Which post-Impressionist painted in Paris from 1898, exhibited to acclaim across Europe from 1892, and in America from 1901, was made a member of the Legion of Honour in 1912, and won the Grand Prix at the Exposition in Paris in 1939? You may be surprised to know that the answer is the Polish woman artist Olga Boznańska (1865–1940), who was defining post-Impressionist art as early as the late 1880s.
And I too had never heard of her, let alone seen any of her work, until I started researching this article and the next, in which I will tell her story and show some of her paintings.
Boznańska was born in the Polish city of Kraków, at a time when the country was partitioned between the Austrian, Prussian, and Russian empires. Her mother was French, and started teaching her to draw. Recognising her promise, from 1883 she was taught by local artists, then attended the Adrian Baraniecki Higher Courses for Women until 1886.
Her two paintings of City Buildings from 1885 (above and below) appear to have been painted as quick Impressions, probably in front of the motifs in the city of Kraków.
In 1886, Boznańska moved to Munich, Germany, where she studied at the Munich Academy of Fine Arts until 1889. She spent a lot of time copying Old Masters at the Pinakothek, and works of Velàsquez in Vienna. However, her main artistic influences were Whistler, Édouard Manet, and Wilhelm Leibl.
Boznańska quickly specialised in portraiture, with paintings such as her innovative Portrait of a Woman (Gypsy Woman) from 1888.
Portrait of a Young Woman with a Red Umbrella (1888) shows the artist’s sister, and marks the start of a brief period of Japonism(e) in Boznańska’s portraits.
Japanese (1889) is another portrait heavily influenced by the popular Japonism(e) of the time.
When she had completed her training at the Munich Academy of Fine Arts, she remained in the city and opened her own studio there.
Not known as a landscape painter, Boznańska’s occasional landscapes, such as her Landscape with a Viaduct (Landscape with Tracks) from 1890, appear to have been sketched en plein air. They make interesting comparison with the contemporary work of Paul Cézanne, for example.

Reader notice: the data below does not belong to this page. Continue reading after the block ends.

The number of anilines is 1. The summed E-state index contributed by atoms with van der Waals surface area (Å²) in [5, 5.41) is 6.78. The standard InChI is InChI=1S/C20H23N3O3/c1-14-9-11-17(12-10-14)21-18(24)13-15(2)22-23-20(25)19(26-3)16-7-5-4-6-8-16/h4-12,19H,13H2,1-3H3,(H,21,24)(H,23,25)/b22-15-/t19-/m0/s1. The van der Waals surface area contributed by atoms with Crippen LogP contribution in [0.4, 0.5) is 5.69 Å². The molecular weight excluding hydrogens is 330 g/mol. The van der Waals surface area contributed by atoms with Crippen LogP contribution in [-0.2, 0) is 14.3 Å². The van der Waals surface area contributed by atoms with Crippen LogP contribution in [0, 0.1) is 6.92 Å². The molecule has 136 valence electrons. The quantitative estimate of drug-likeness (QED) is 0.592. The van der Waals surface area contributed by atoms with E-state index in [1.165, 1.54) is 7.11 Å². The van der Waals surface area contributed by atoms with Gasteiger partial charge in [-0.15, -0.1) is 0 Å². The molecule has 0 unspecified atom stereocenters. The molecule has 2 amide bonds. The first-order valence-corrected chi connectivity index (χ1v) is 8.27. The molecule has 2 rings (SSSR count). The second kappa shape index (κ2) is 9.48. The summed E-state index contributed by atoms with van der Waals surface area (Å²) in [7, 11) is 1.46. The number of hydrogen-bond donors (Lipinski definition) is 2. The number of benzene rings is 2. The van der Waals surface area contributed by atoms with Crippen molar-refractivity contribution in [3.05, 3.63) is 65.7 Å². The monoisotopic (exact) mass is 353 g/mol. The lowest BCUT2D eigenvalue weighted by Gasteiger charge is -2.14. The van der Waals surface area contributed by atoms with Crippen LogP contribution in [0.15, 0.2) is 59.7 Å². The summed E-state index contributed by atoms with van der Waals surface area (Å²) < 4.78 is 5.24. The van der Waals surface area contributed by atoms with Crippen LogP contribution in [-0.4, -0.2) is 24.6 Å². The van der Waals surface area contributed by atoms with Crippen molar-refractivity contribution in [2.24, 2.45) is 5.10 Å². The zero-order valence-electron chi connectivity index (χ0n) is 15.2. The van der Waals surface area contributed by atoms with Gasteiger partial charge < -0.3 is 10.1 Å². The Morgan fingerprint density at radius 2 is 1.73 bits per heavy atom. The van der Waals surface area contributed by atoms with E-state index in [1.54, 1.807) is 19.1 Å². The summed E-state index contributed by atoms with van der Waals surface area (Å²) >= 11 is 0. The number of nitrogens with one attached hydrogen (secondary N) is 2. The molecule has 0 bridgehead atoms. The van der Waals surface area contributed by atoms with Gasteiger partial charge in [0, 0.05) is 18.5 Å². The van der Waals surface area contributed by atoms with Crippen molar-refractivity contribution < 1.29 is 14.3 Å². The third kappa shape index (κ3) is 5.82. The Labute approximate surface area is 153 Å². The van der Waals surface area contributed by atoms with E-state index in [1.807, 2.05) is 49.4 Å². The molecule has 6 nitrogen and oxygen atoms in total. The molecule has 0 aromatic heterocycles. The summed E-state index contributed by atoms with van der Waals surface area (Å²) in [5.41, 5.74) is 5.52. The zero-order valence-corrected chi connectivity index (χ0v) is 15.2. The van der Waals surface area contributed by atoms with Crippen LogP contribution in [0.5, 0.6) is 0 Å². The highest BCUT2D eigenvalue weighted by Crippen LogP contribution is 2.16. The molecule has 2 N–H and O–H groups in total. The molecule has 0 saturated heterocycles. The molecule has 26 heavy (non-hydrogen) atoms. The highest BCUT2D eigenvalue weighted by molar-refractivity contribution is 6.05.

I don’t know if Boznańska visited any of the artists’ colonies in Brittany, but Breton (1890), her portrait of a young Breton woman, coincides with the peak popularity of the colony at Pont-Aven.
Portrait of Woman in White (Zofia Federowiczowa) (1890).
Girl with a Basket of Vegetables in a Garden (1891).
Boznańska painted self-portraits throughout her long career. This Self-portrait of her with a Japanese umbrella from 1892 is particularly striking, and must have been difficult to realise.
In 1892, a large part of the Munich Artists’ Association broke away to form the Munich Secession. Boznańska joined the Secession, and exhibited with it from 1893 onwards. In 1892, her work was exhibited for the first time in Berlin.
This is her best-known Self-portrait, from 1893, when she appears calm and self-confident.
Girl with Chrysanthemums (1894) received acclaim for its expressive modernism, and for its exploration of emotion and mood in the context of character traits. It follows from the intimate portraits painted by Whistler.
In 1895, Boznańska took over the running of Teodor Hummel’s painting school in Munich, then in 1898 moved to Paris.